Robot hotels and morbid day trips – tourism expert Nick highlights the more unusual industry innovations
Think of a holiday and the chances are a beach and the sun would be the first things to pop into your head.
But ask a hospitality and tourism student at the University of Northampton, and robot-run hotels and trips to gruesome scenes of mass murder might figure in their thoughts.
“Tourism is a fascinating industry which is forever evolving, and some of the trends are quite amazing,” said Nick Naumov, who joined the University as Lecturer in Hospitality and Tourism Management in September.
“Niche tourism is very much a growing area. There’s medical tourism, where somebody will travel to another country purely for medical care, eco-tourism is a big thing, and a fairly new phenomenon is dark tourism. This sees travellers head to places that are historically associated with death or tragedy – for example, Ground Zero in New York, or concentration camps in Eastern Europe.
“Advances in technology are also big news, with hospitality in particular experiencing some fascinating innovations. You’ll find quite a few new hotels will let you control your room’s temperature, curtains and doors using your mobile phone.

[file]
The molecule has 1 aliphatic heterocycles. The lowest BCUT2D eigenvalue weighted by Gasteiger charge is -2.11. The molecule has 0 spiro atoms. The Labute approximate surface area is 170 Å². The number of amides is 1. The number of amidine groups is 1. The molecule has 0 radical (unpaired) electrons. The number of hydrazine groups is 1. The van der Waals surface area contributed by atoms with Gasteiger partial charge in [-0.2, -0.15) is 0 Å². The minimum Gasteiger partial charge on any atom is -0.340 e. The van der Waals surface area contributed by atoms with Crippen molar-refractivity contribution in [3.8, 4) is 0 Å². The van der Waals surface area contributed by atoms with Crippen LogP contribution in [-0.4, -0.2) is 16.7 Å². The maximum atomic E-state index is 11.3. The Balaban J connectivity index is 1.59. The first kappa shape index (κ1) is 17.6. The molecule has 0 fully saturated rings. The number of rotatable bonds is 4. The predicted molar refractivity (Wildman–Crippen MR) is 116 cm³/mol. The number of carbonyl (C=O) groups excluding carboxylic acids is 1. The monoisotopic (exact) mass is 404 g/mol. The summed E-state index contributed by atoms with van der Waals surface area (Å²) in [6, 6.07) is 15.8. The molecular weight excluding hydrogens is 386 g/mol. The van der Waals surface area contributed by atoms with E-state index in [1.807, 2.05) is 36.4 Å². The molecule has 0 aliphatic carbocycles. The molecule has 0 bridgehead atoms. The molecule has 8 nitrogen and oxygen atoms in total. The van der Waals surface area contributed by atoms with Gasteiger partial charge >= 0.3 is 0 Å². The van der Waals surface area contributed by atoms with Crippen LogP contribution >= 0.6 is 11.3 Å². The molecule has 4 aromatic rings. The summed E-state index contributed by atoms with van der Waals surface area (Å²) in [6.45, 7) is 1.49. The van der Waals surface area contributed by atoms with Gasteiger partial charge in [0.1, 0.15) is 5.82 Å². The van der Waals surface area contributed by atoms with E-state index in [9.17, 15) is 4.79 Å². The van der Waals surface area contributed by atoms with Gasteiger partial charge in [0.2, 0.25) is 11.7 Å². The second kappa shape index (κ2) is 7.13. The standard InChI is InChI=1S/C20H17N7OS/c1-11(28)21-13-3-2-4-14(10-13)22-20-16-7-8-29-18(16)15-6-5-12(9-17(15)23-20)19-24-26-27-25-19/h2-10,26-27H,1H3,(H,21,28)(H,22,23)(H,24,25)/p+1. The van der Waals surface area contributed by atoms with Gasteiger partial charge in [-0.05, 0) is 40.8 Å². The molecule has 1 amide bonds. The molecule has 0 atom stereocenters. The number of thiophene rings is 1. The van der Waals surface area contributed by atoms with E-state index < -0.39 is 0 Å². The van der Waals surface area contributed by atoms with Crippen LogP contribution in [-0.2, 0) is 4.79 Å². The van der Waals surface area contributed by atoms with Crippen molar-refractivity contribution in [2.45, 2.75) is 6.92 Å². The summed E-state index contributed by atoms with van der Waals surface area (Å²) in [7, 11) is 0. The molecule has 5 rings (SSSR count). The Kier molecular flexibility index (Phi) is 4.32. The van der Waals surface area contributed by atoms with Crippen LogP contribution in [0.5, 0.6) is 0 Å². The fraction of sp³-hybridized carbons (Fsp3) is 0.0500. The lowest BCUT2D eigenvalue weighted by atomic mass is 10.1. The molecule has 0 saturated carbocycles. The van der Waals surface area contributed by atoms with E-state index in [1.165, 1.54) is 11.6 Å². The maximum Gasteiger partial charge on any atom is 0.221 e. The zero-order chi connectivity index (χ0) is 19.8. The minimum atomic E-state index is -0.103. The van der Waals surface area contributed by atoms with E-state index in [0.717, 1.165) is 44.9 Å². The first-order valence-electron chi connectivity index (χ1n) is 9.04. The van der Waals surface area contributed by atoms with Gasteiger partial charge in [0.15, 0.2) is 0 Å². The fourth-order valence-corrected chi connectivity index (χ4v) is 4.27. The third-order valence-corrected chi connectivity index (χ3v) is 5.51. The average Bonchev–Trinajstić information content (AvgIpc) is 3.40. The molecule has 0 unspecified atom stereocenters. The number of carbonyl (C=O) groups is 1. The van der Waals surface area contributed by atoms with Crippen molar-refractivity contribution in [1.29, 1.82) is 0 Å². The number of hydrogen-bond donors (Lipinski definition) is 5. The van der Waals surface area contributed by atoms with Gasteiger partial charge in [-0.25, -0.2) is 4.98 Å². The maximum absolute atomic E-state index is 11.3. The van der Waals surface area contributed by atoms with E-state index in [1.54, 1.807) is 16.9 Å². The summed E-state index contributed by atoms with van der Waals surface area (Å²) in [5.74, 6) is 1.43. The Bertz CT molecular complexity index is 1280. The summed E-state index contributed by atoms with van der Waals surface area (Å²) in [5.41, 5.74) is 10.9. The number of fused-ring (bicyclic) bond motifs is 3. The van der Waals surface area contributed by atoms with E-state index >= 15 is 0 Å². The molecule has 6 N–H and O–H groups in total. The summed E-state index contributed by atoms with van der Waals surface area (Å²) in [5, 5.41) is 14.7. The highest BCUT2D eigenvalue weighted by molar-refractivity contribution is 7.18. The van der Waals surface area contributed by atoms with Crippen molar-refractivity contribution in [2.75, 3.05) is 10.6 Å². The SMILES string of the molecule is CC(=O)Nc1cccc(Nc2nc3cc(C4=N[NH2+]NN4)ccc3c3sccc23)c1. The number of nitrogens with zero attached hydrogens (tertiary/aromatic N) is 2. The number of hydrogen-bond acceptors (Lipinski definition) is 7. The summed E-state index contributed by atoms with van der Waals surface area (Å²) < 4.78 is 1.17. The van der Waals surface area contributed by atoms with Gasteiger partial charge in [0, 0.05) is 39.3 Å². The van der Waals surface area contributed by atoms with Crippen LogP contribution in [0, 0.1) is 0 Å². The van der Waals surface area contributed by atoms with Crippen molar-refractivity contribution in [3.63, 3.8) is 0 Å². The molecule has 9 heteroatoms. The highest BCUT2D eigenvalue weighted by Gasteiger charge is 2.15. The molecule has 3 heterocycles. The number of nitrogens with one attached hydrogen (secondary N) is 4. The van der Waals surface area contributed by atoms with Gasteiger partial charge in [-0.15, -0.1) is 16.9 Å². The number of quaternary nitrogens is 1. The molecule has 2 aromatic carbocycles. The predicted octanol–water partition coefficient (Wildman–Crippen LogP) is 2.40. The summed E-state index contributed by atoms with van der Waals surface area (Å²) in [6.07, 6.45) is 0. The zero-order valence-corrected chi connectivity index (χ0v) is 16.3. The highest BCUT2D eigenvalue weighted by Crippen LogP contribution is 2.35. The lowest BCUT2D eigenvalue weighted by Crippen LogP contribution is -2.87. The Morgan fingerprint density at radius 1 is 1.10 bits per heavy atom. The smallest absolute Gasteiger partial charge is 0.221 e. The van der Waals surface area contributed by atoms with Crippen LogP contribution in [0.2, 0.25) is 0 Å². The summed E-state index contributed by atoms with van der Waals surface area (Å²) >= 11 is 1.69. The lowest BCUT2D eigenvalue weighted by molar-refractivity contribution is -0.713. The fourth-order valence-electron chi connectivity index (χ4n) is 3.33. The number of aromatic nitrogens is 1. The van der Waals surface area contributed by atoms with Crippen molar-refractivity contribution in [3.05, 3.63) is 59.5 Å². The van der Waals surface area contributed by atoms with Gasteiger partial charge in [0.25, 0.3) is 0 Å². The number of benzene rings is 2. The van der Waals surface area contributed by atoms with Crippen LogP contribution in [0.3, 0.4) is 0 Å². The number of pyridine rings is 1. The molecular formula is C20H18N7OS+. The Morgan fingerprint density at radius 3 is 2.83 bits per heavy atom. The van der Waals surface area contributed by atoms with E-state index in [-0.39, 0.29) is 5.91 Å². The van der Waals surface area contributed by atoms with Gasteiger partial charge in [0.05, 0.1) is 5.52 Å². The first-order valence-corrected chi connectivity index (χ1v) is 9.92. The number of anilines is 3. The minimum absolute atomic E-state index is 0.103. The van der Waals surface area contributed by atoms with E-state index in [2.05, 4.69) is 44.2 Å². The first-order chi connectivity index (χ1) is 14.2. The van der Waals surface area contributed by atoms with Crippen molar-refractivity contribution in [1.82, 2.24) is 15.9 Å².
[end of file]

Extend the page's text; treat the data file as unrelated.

“In Japan, there’s a hotel staffed by robots. While the technology at the moment means the hotel still needs humans to maintain the robots and generally help with problems, one big advantage for future hoteliers is that they could be fluent in nine or 10 languages – and although they are expensive to buy, you don’t need to pay them a salary.
“So while those people who are bilingual will today find they have an advantage over other job-seekers wanting to work in a hotel, they could become less attractive if a robot can do their work for them.”
No matter how far technology advances, Nick is sure the affable, personal attention only humans can provide means graduates in tourism and hospitality will always be very much in demand.
“I started studying hospitality at school in Bulgaria when I was 14, spent five years working towards my degree, and since then I have worked in elite hotels, travel agencies, in airports and worked in education,” he said.
“Experience and openness to innovation can take you a long way in this industry, and I am really happy to be able to pass on mine to the students here, which will help them to forge a successful career.”
Nick added: “While some traditional industries are dying, or have already died off, tourism and hospitality will always be in demand.
“The British Hospitality Association has predicted that the UK could create 300,000 new jobs in the industry by 2020* – the demand is massive and I cannot think of a better, more exciting or fulfilling career.”
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